Embryo transfer & Window of receptivity

The embryo transfer is the final stage of the IVF process in which an embryo is placed into the endometrial lining. There are a few key decisions to be made during this stage:
  1. Frozen or fresh embryo transfer?
  2. How many embryos should I transfer?
  3. How thick should the endometrial lining be at transfer?
  4. How thick should the endometrial lining be at transfer?

1. Frozen or fresh embryo transfer?

There are two types of embryo transfers:
  • Fresh embryo transfer: when the best embryo (or embryos) are transferred into your uterus 3-5 days after the retrieval. Any remaining embryos are frozen for transfer during a later cycle.
  • Frozen embryo transfer: when a frozen embryo from a previous IVF cycle is thawed and transferred back into your uterus. It may be that you choose to freeze all the embryos from the start - even the best ones - so that they can be thawed and transferred at a later date. 

The course of action depends on various factors and often it will be apparent even before the cycle starts which option is best for you. For example, if you have PCOS, which can mean a higher risk of OHSS, or if you want to do a PGT-A test to check the embryos for chromosomal abnormalities, then your only option is to do a frozen embryo transfer.  

The question you’re guaranteed to find yourself asking at this stage is: is one of these options more likely to lead to a viable pregnancy? The answer is, there is no clear-cut difference in success rates in general - the specific circumstances have to be considered. 

Some groups should not transfer straight after IVF

Certain groups benefit from not transferring an embryo immediately after an IVF, i.e. it’s better for them to transfer a frozen embryo in a later cycle. These groups are outlined below.

PCOS and other OHSS vulnerable groups

If doctors suspect you may be at risk of OHSS - for example, if your AMH blood test displayed elevated results, your Antral Follicle Count (AFC) was high on ultrasound, or if you previously produced a high number of eggs in an earlier cycle - a fresh transfer may increase the risk further as a pregnancy at this point can trigger OHSS. For this reason, the transfer is typically postponed at any sign of OHSS.


Endometriosis is a painful condition where endometrial-like tissue behaves as endometrial tissue would and grows in a location outside of the uterus. Ovarian stimulation triggers a rise in estrogen, which can be problematic for women who suffer from endometriosis as it is an estrogen-dependent condition. In other words, the higher the amount of estrogen, the worse the symptoms of endometriosis. A handful of studies suggest that women with endometriosis may be better suited to frozen transfers than fresh transfers since fresh transfers happen shortly after stimulation when estrogen levels are raised.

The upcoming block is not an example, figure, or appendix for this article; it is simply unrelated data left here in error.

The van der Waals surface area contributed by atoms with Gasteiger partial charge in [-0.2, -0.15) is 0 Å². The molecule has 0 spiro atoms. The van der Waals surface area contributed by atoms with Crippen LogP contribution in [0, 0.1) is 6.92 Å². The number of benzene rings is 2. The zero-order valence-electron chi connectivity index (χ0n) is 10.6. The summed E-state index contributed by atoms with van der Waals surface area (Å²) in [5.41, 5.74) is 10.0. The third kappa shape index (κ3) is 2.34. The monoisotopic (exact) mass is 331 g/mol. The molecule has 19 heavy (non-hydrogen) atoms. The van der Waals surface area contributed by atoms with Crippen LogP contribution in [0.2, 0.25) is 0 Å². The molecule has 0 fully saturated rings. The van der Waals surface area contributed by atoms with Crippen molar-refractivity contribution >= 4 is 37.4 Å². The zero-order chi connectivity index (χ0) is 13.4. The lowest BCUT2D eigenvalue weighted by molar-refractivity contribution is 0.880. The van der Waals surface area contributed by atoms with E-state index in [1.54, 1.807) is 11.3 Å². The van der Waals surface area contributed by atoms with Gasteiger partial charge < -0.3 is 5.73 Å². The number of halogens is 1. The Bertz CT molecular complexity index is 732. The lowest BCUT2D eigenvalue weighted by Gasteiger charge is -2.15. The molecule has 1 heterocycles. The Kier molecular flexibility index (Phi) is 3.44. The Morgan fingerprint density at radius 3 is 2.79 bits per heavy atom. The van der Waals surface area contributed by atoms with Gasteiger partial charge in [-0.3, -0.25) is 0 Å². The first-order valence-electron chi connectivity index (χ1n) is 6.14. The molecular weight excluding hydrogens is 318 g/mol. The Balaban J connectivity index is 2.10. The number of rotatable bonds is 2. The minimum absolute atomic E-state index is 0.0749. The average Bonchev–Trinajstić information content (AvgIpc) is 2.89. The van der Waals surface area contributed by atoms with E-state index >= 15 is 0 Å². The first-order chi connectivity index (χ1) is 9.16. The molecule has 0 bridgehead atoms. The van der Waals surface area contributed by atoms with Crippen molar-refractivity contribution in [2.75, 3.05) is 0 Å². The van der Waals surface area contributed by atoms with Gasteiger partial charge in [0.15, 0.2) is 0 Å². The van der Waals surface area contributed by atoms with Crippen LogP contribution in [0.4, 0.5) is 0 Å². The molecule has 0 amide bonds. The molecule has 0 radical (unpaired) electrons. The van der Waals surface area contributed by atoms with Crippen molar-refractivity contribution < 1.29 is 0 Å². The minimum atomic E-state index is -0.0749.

Thin endometrial lining

It’s essential that the endometrial lining is receptive at the time of the transfer. This is normally judged by looking at the structure and thickness of the lining via ultrasound. The lining should have three layers and be at least 6mm on the day of the transfer, although different clinics have different standards. If the lining doesn’t look as it should, it is usually recommended to freeze all embryos and wait to do the transfer during a later cycle when it can be optimized. 

Read more about the endometrial lining below.

High progesterone levels at egg retrieval

If you have high progesterone levels at the time of the trigger shot, your window of receptivity is more likely to shift and therefore a fresh transfer has lower chances of success (see section about the implantation window below for further explanation). As a consequence, a frozen transfer may be preferable. This might come as a disappointment as the decision will be made just days before you were due to have the fresh transfer, but remember it’s done to optimize the chances by giving your precious embryo the best possible circumstances to develop.

Transfer of genetically tested embryos

If you choose to do genetic testing (PGT-A) on your embryos, the logistics involved most often require that you freeze all embryos. This allows time for the testing (which is often not performed at the clinic but a separate facility) and test results to arrive before transfer.

The pros of fresh transfers

  1. Faster results: you’re understandably anxious to get this show on the road but do remember that waiting just a couple of months can be worth it if you have better chances of conceiving and a lower risk of OHSS.
  2. Less risk of damaged embryos: there's always a risk that the embryos may be damaged during the freeze-thaw process. Although most embryos survive the process, some may not. It differs between clinics but between 90-99% of frozen embryos remain intact after thawing.
  3. For women with fewer embryos: if you have created just one good embryo, a 1-in-10 chance of that embryo being damaged may feel out of the question. Unless there is a convincing reason for why you should freeze the embryo for later transferral (if you show signs of OHSS, for example) then it’s likely your doctor will recommend a fresh embryo transfer.

2. How many embryos should I transfer?

It’s somewhat of a misconception that IVF in itself increases the likelihood of having twins. This is only true if two embryos are transferred at once, which was often the case in the past as it was thought this would better your chances.

However, what we know now (thanks, data!) is that transferring two embryos does not improve the likelihood for a live birth resulting from that transfer - it may feel illogical, but it’s true. 

The combination of this and the risks associated with multiple pregnancies do that it’s usually recommended to transfer only one embryo at a time. The ‘risk of having twins’ that doctors warn you about might not sound like such a bad thing; when struggling to have one baby, two might sound like a reward for all the hard work. Except this ‘risk’ doctors are warning you about is not the risk of ending up with two healthy babies, rather the medical risks associated with multiple pregnancies (miscarriage, for example) - it’s important to remember that success is not just pregnancy, it’s being able to carry that pregnancy full term.